New Delhi: According to the clinic in India where he was treated, a 7-year-old child complaining about jaw pain was discovered to have 526 teeth inside his mouth.
Last month, the child was admitted to Chennai’s southern town due to swelling and pain in his reduced correct jaw close his molars.
Dr. Prathiba Ramani, head of Oral and Maxillofacial Pathology at Saveetha Dental College and Hospital, told TV news, when physicians opened and x-rayed his mouth, they discovered a bag filled with “unusual teeth” in his lower jaw.
An x-ray of the boy’s mouth shows the sac.
A boy’s mouthx-ray indicates the bag.
While last month’s teeth removal surgery took place, physicians required time to examine each tooth separately before they were able to verify their results.
Two surgeons took it out of the boy’s mouth after finding the sac.
Ramani’s team then took four to five hours to empty the bag to verify its contents and found hundreds of teeth.
The 7-year-old was released three days after the surgery.
“A total of 526 teeth ranged from 0.1 millimeters (.004 inches) to 15 millimeters (0.6 inches), and even the smallest piece had a crown, root and enamel layer showing that it was a tooth,” she said.
Three days after the surgery, the child was released and is supposed to recover fully, Ramani said.
Ramani said the kid had a very rare disease called composite odontoma.
She said it’s uncertain what caused the disease, but it might be hereditary or it might be due to environmental variables such as radiation.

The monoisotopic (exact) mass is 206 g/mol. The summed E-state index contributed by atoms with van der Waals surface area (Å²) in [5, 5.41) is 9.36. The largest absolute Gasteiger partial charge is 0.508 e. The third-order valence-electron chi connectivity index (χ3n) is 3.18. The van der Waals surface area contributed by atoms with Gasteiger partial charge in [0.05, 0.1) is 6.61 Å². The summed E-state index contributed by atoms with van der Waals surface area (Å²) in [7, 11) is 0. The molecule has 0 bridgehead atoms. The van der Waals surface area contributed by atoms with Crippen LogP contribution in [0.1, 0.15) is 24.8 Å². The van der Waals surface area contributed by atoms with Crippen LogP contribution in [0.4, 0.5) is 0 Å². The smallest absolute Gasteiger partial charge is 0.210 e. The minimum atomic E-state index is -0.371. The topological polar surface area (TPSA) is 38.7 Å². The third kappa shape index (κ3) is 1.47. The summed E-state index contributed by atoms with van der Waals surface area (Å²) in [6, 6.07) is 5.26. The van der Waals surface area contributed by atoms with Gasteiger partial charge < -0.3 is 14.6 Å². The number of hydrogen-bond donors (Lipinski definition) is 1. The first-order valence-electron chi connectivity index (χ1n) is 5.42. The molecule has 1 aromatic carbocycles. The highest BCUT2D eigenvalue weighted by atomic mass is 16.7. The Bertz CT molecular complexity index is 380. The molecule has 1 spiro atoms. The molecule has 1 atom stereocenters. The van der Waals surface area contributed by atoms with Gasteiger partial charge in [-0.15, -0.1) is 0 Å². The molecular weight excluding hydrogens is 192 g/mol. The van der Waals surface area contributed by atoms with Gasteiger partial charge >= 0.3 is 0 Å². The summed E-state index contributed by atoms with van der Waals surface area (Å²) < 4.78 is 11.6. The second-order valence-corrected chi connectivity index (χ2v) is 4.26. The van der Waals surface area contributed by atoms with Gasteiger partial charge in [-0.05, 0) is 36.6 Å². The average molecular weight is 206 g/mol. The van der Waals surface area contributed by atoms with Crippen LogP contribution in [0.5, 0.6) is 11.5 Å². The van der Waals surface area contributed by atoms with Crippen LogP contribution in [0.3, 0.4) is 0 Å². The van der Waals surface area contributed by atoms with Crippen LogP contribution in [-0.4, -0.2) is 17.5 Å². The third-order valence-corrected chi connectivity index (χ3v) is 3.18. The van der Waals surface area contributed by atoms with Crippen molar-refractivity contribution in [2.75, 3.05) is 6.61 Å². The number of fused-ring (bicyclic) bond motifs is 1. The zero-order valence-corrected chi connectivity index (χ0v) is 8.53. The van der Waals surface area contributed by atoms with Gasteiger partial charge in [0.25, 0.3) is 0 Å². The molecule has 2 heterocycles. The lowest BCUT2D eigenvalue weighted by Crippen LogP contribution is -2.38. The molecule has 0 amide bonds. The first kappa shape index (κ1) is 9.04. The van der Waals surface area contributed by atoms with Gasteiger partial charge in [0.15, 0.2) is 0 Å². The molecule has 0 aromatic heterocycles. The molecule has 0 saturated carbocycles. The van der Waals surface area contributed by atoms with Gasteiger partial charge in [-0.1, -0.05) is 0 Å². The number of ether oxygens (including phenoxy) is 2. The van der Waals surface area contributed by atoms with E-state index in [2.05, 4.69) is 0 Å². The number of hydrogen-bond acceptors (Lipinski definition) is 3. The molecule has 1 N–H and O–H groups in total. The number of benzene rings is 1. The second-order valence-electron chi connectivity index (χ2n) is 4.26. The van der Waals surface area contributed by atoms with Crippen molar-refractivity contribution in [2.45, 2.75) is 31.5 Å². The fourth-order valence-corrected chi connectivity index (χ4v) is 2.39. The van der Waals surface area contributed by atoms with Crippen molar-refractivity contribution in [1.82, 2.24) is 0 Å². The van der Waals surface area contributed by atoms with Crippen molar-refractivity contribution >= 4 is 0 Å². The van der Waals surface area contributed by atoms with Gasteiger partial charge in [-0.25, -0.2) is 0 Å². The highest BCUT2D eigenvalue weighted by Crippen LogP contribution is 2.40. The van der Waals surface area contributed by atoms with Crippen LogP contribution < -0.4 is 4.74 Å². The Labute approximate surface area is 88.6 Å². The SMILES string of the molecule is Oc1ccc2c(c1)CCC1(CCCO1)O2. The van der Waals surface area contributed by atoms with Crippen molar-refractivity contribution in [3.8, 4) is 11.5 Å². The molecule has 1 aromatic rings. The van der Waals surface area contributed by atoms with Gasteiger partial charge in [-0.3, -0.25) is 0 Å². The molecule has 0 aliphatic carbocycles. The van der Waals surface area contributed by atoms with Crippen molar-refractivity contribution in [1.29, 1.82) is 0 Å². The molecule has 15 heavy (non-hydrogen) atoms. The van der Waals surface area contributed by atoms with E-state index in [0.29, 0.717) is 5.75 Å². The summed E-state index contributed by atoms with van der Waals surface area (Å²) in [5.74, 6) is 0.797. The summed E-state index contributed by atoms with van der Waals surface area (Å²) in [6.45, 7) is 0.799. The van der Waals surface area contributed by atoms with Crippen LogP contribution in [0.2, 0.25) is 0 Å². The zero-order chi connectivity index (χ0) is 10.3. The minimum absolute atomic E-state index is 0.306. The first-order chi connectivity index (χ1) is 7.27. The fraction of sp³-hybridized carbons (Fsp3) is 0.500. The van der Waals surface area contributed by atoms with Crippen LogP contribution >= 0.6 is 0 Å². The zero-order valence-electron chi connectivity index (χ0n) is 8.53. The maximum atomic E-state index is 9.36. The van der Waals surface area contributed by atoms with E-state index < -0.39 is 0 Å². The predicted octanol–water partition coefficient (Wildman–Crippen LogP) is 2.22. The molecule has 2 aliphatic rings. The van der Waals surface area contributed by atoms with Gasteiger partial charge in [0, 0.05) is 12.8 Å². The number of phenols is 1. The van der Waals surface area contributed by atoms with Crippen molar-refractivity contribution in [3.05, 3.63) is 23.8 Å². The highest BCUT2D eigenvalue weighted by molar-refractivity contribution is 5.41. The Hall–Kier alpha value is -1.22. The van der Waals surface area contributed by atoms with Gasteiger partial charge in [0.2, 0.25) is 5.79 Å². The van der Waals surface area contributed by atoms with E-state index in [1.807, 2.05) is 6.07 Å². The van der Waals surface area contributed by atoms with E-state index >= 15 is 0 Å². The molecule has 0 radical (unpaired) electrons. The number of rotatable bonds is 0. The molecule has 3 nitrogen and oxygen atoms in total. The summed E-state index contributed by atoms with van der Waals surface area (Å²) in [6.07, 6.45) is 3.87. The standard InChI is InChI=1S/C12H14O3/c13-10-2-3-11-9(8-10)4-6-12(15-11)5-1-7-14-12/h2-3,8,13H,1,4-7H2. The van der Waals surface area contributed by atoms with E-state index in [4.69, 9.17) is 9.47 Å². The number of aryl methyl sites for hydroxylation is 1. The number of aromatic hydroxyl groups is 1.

The kid might have had the extra teeth for a while. His parents told physicians that when he was as young as 3, they had noticed swelling in his jaw, but they couldn’t do much because he wouldn’t remain quiet or allow doctors to examine him.
Some of the 526 teeth that have been removed from the sac are shown.
Dr. P. Senthilnathan, head of the Department of Oral and Maxillofacial Surgery at the hospital, and one of two boy surgeons, explained the operation to CNN in detail.
“We drilled in the jaw from the top under general anesthesia,” he said.
“We didn’t break the bone from the sides, so there was no need for reconstruction surgery. The bag was removed.
You could believe of it as a kind of balloon with tiny bits inside.”
Dr. Senthilnathan said the finding showed that it was essential to seek as soon as possible therapy for dental problems.
There was an improvement in awareness of dental and oral health, he said, although access remained difficult in rural regions.
“From the beginning, things like not as many dentists, absence of education, poverty meant that there was not so much awareness.
“You can see individuals in towns have a stronger understanding, but individuals in rural regions are not as trained or able to afford excellent dental health.”
In the case of Ravindrath, everything turned out well ; the kid now has a healthy 21 teeth count, Dr. Senthilnathan said.